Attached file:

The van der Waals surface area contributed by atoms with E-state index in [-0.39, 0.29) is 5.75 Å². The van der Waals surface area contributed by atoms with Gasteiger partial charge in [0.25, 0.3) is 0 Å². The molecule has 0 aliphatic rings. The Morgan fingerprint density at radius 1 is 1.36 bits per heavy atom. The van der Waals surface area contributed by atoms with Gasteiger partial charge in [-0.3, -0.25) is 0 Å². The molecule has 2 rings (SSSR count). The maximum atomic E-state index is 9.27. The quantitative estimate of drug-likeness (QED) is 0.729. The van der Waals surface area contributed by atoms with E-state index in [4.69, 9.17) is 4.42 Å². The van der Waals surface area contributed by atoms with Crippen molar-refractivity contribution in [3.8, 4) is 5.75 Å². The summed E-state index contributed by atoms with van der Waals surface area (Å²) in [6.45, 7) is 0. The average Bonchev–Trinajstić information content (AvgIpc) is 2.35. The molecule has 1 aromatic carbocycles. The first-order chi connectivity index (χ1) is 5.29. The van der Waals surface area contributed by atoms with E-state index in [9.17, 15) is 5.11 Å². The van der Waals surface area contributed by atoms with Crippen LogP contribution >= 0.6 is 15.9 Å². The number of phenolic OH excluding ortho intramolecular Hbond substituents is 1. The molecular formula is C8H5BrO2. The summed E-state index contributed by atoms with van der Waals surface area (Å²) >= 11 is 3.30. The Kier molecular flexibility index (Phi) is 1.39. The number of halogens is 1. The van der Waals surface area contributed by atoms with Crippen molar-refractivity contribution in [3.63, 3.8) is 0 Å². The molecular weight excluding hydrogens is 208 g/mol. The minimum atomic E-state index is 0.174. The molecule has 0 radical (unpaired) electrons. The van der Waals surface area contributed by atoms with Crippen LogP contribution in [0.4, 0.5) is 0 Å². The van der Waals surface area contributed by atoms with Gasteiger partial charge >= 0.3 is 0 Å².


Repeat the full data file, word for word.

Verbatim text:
The van der Waals surface area contributed by atoms with E-state index in [-0.39, 0.29) is 5.75 Å². The van der Waals surface area contributed by atoms with Gasteiger partial charge in [0.25, 0.3) is 0 Å². The molecule has 0 aliphatic rings. The Morgan fingerprint density at radius 1 is 1.36 bits per heavy atom. The van der Waals surface area contributed by atoms with Gasteiger partial charge in [-0.3, -0.25) is 0 Å². The molecule has 2 rings (SSSR count). The maximum atomic E-state index is 9.27. The quantitative estimate of drug-likeness (QED) is 0.729. The van der Waals surface area contributed by atoms with E-state index in [4.69, 9.17) is 4.42 Å². The van der Waals surface area contributed by atoms with Crippen molar-refractivity contribution in [3.8, 4) is 5.75 Å². The summed E-state index contributed by atoms with van der Waals surface area (Å²) in [6.45, 7) is 0. The average Bonchev–Trinajstić information content (AvgIpc) is 2.35. The molecule has 1 aromatic carbocycles. The first-order chi connectivity index (χ1) is 5.29. The van der Waals surface area contributed by atoms with E-state index in [9.17, 15) is 5.11 Å². The van der Waals surface area contributed by atoms with Crippen LogP contribution >= 0.6 is 15.9 Å². The number of phenolic OH excluding ortho intramolecular Hbond substituents is 1. The molecular formula is C8H5BrO2. The summed E-state index contributed by atoms with van der Waals surface area (Å²) >= 11 is 3.30. The Kier molecular flexibility index (Phi) is 1.39. The number of halogens is 1. The van der Waals surface area contributed by atoms with Crippen molar-refractivity contribution in [3.63, 3.8) is 0 Å². The molecular weight excluding hydrogens is 208 g/mol. The minimum atomic E-state index is 0.174. The molecule has 0 radical (unpaired) electrons. The van der Waals surface area contributed by atoms with Crippen LogP contribution in [0.4, 0.5) is 0 Å². The van der Waals surface area contributed by atoms with Gasteiger partial charge >= 0.3 is 0 Å².